Be prepared, breastfeeding can be difficult

Even parents who have taken good quality childbirth education classes can be surprised at their baby’s habits in the first few weeks after birth and how difficult to can be to establish breastfeeding.

From sore, cracked bleeding nipples to a gorgeous baby that just won’t attach, your baby’s sleeping and feeding habits are likely to be so different from your own.  And they are nothing like what the media depicts!

Having an ingrained message of what is ‘normal’ in your mind may only lead you to disaster.

Read on for some excellent tips.

Breastfeeding

Over the coming weeks, we are going to cover some basics in breastfeeding to help you along your journey.  We will consider:

   feeding patterns in newborns

   infant weight loss and weight gain and when you need to worry

   what urination and bowel movements say about your feeding routine

   the controversial topic of complementary feeding

   the sleep habits of newborns

But in the meantime…

What do you do, when breastfeeding doesn’t work and you need help? 

You need to understand that while breastfeeding is the most natural thing in the world, babies are not born knowing how to feed.  However, to help you both along the breastfeeding journey, your baby has been born with a sucking reflex.

From the moment your little one is born, it instinctively knows what to do.  Within the first few minutes (or can be hours if you have had pain medication), your little one will look for your breast and begin to feed.  Sometimes your baby can latch all on its own and on other occasions it will need assistance from your midwife or nurse to establish the correct positioning.

But don’t worry, if things aren’t going to plan – there is lots of support about for you.  And soon your breastfeeding journey will be underway.

So, what’s the difference between a lactation consultant and a breastfeeding counsellor?

Generally speaking, a lactation consultant is a health professional that holds an International Board Certified Lactation Consultant qualification.  He or she will be medically trained and will be able to give medical advice.  He or she may work in a hospital, child health services or private practice.  A lactation consultant will give you one-on-one support for a fee.

On the other hand, a breastfeeding counsellor is a trained volunteer who offers breastfeeding information and mama-to-mama support.  Their area of expertise is to support the mama.  A breastfeeding counsellor will have breastfed at least one baby, hold a current Certificate IV in Breastfeeding Education (Counselling) or equivalent.  She will continue to complete ongoing training to update her breastfeeding knowledge and skills.  Breastfeeding counsellors generally provide phone or email counselling, run local support group meetings or administer their own local support groups.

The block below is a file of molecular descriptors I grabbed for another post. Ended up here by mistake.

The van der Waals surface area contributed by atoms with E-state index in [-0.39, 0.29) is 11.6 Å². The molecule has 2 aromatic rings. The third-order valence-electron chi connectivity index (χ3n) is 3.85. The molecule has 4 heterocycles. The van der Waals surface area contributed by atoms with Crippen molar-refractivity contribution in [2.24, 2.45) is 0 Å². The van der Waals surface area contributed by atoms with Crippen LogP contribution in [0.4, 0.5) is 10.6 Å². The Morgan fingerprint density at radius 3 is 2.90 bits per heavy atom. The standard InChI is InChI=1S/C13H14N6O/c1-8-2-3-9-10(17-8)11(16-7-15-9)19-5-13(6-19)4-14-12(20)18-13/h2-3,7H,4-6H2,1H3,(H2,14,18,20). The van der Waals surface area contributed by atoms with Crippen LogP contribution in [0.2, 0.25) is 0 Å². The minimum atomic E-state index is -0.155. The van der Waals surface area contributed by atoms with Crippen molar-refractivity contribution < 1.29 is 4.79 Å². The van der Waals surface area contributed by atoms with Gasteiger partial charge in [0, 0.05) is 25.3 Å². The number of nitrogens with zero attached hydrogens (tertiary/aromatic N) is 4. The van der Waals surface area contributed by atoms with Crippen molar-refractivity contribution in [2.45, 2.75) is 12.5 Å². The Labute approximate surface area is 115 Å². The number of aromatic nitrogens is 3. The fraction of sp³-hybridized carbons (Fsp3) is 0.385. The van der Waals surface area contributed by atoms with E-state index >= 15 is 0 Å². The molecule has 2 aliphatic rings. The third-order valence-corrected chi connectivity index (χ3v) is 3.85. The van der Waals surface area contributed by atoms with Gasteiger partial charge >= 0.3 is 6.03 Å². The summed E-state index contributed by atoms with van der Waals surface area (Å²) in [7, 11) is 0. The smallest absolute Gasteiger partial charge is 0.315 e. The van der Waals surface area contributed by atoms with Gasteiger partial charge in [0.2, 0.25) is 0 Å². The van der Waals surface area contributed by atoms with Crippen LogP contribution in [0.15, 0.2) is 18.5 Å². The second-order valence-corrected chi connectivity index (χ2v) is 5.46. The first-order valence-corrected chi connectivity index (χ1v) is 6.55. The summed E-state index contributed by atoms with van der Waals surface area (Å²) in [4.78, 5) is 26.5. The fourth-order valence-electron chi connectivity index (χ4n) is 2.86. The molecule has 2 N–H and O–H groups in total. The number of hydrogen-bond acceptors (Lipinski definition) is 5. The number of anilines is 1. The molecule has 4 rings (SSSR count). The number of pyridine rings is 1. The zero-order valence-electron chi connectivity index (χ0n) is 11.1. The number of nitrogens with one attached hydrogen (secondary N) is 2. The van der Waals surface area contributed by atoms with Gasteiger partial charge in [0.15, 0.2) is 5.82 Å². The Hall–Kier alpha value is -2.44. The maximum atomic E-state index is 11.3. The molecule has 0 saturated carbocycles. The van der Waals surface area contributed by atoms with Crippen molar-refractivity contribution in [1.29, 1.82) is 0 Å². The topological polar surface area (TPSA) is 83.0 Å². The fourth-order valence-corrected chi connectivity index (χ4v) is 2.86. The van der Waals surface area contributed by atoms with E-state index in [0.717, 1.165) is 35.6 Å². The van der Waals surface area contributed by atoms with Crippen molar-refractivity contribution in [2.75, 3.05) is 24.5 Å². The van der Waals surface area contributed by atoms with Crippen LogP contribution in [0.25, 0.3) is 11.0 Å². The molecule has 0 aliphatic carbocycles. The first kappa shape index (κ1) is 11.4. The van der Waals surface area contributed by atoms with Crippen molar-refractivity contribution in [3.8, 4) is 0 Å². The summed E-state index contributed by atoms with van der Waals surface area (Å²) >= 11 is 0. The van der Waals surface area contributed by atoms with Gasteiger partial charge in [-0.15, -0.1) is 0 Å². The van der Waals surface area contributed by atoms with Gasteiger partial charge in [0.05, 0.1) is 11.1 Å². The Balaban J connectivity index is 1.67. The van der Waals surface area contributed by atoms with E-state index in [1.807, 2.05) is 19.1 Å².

Books

We love a good read but understand that a book can only go so far.  It can impart you with amazing wisdom on techniques and strategies to try.  But at the end of the day, if you and bub are struggling with attachment or establishing a feeding routine, then lactation consultants can give you some hands on help with attachment and feeding.

Where next?

If you need some help, below are some suggested links to help you on your journey.*

Australia: www.australianbreastfeeding.asn.au 1800 686 268 (1800 mum 2 mum)

NZ: http://www.womens-health.org.nz/?page=breastfeeding

UK: https://www.breastfeedingnetwork.org.uk/breastfeeding-support/

USA: http://www.llli.org/webus.html

 

* Please note that the opinions expressed at the sites listed above do not necessarily reflect those of Natural Birth and Motherhood.  But we have found these sites to be an excellent resource.

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Hi! Natural Birth and Motherhood is about empowering women who are going through the stages of pregnancy, birth, or motherhood.  Find out more useful information on related topics by clicking on the Blog button below.

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